Bioactive Capping: Naphthalene Degradation in Sorptive Capping Media


Bioactive Capping: Naphthalene Degradation in Sorptive Capping Media

Sean M. Carroll (Haley & Aldrich, Inc.)
Kayleigh Millerick and Danny Reible (Texas Tech University)
Jeffrey A. Clock, (Electric Power Research Institute (EPRI))


Sean M. Carroll

Haley & Aldrich, Inc.

Speaker Bio:

Sean Carroll is an engineer and hydrologist at the engineering and consulting firm Haley & Aldrich. He has a B.S. in Civil Engineering from the University of Notre Dame and an M.S. in Hydrology and Water Resources from the University of Arizona in Tucson. He is registered as a Professional Engineer in Massachusetts and is a Licensed Environmental Professional in Connecticut. Focus areas in his work have included subsurface characterization, sediment assessment and remediation design, and assessment and remediation of former manufactured gas plant sites.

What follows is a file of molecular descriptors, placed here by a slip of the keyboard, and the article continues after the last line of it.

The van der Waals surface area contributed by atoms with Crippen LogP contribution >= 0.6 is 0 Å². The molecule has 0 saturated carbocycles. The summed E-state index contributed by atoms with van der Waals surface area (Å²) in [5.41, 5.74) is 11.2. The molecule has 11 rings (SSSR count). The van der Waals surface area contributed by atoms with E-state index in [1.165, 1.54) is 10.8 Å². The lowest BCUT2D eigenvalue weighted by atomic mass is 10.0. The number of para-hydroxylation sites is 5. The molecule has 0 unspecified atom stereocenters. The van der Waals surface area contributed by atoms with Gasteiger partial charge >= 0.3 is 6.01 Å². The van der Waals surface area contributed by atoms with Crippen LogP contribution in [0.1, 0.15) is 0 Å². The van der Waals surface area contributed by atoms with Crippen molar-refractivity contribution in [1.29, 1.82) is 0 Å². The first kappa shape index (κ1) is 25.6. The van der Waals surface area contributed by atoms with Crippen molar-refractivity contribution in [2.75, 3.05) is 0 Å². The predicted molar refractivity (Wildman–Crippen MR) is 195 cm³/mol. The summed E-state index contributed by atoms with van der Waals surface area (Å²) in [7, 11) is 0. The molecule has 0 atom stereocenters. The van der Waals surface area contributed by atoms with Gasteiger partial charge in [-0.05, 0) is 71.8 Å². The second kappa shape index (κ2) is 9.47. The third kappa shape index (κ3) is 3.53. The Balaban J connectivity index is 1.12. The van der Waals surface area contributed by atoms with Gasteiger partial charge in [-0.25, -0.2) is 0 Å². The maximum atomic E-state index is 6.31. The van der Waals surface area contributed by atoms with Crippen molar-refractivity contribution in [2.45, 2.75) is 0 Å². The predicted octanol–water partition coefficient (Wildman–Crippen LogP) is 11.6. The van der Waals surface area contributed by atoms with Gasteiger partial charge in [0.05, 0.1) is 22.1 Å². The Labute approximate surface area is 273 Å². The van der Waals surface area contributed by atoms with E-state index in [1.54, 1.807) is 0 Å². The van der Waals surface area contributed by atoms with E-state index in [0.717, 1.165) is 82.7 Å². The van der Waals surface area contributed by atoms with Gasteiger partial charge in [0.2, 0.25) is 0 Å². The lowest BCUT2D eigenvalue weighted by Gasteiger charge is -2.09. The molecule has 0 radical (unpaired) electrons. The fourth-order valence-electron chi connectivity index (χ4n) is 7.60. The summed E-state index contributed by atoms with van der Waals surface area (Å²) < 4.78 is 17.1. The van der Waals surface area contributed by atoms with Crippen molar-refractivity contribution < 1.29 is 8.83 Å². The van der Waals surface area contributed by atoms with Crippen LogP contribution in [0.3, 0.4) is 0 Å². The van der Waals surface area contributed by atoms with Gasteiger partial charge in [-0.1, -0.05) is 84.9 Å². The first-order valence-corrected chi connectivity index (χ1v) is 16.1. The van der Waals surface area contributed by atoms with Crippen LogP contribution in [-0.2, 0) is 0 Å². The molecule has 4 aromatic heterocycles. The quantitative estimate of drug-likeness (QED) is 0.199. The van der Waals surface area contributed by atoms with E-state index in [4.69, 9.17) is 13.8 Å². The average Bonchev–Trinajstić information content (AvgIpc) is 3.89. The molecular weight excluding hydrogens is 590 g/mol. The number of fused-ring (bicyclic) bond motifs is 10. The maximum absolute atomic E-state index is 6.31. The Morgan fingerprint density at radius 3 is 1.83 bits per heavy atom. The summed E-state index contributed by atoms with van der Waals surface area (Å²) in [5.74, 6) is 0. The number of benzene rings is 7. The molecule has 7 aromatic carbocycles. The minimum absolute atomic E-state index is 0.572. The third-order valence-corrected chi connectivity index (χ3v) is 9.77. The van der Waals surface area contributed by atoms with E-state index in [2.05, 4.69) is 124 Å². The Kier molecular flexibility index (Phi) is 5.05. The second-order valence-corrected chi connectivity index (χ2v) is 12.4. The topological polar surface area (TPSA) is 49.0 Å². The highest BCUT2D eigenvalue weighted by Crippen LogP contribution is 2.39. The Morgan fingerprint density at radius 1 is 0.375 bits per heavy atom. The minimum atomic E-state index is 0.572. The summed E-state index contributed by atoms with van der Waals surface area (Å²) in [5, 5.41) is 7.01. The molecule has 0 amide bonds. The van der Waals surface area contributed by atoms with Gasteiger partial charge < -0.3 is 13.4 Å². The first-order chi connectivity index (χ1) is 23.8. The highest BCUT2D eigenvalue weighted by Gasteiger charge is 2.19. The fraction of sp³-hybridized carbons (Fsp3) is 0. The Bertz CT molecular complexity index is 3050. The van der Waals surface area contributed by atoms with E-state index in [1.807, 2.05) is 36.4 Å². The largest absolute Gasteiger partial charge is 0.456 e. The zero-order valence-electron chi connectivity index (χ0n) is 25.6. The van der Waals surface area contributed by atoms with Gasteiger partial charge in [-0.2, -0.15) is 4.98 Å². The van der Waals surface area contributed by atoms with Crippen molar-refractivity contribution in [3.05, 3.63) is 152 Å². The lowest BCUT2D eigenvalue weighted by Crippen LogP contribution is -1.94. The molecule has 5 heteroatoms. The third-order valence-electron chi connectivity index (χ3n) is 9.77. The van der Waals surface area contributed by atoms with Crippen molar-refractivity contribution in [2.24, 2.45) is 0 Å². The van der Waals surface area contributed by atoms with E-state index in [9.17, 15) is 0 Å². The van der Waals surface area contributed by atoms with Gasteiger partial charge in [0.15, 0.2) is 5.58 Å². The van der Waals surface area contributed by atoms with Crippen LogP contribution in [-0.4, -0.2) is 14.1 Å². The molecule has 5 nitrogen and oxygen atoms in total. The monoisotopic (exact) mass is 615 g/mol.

PAH contamination in sediments is a significant environmental remediation challenge that many utilities face; removal of contaminated sediments is very costly, and capping remedies typically have long-term monitoring requirements. Active capping remedies can reduce remediation costs, but typically have a limited sorption capacity and therefore a finite design life. The design-driving contaminants are typically the more soluble constituents (e.g., benzene, naphthalene), which migrate from underlying sediment into the cap with upwelling groundwater flow. Biodegradation of such constituents has been observed, but biodegradation rates and variables controlling those rates in sediments or sediment capping systems are not well understood. Such rate information, and understanding the conditions most favorable for biodegradation could improve the efficacy of sediment capping remedies. The goals of this EPRI-funded research were to investigate to what extent biological activity may be occurring in sediment caps, and in the longer term to integrate microbiological, geochemical, sorptive media, and other capping dynamics to enable design and installation of more sustainable and cost-effective capping remedies. Laboratory batch microcosm experiments investigated the potential for bioactivity in capping material. Microcosms were prepared with media (either granular activated carbon [GAC], organophilic clay, or sand), nutrients, and porewater/microbial communities enriched from MGP-impacted sediments. Concentrations of naphthalene and nahAc (a dioxygenase gene associated with transformation of PAHs) were monitored in microcosms for 100 days using high performance liquid chromatography (HPLC) and quantitative polymerase chain reaction (qPCR). Microcosms were studied under four different electron-accepting conditions and compared against slurry microcosms containing sediments. MGP-contaminated sediments were found to contain microorganisms capable of degrading naphthalene under oxic and nitrate-reducing conditions. Biodegradation rates were more rapid when GAC was utilized as the capping material, and indigenous sediment facilitated biodegradation more effectively than sand and organophilic clay. Experiments with naphthalene degradation in sulfate-reducing microcosms remain on-going.


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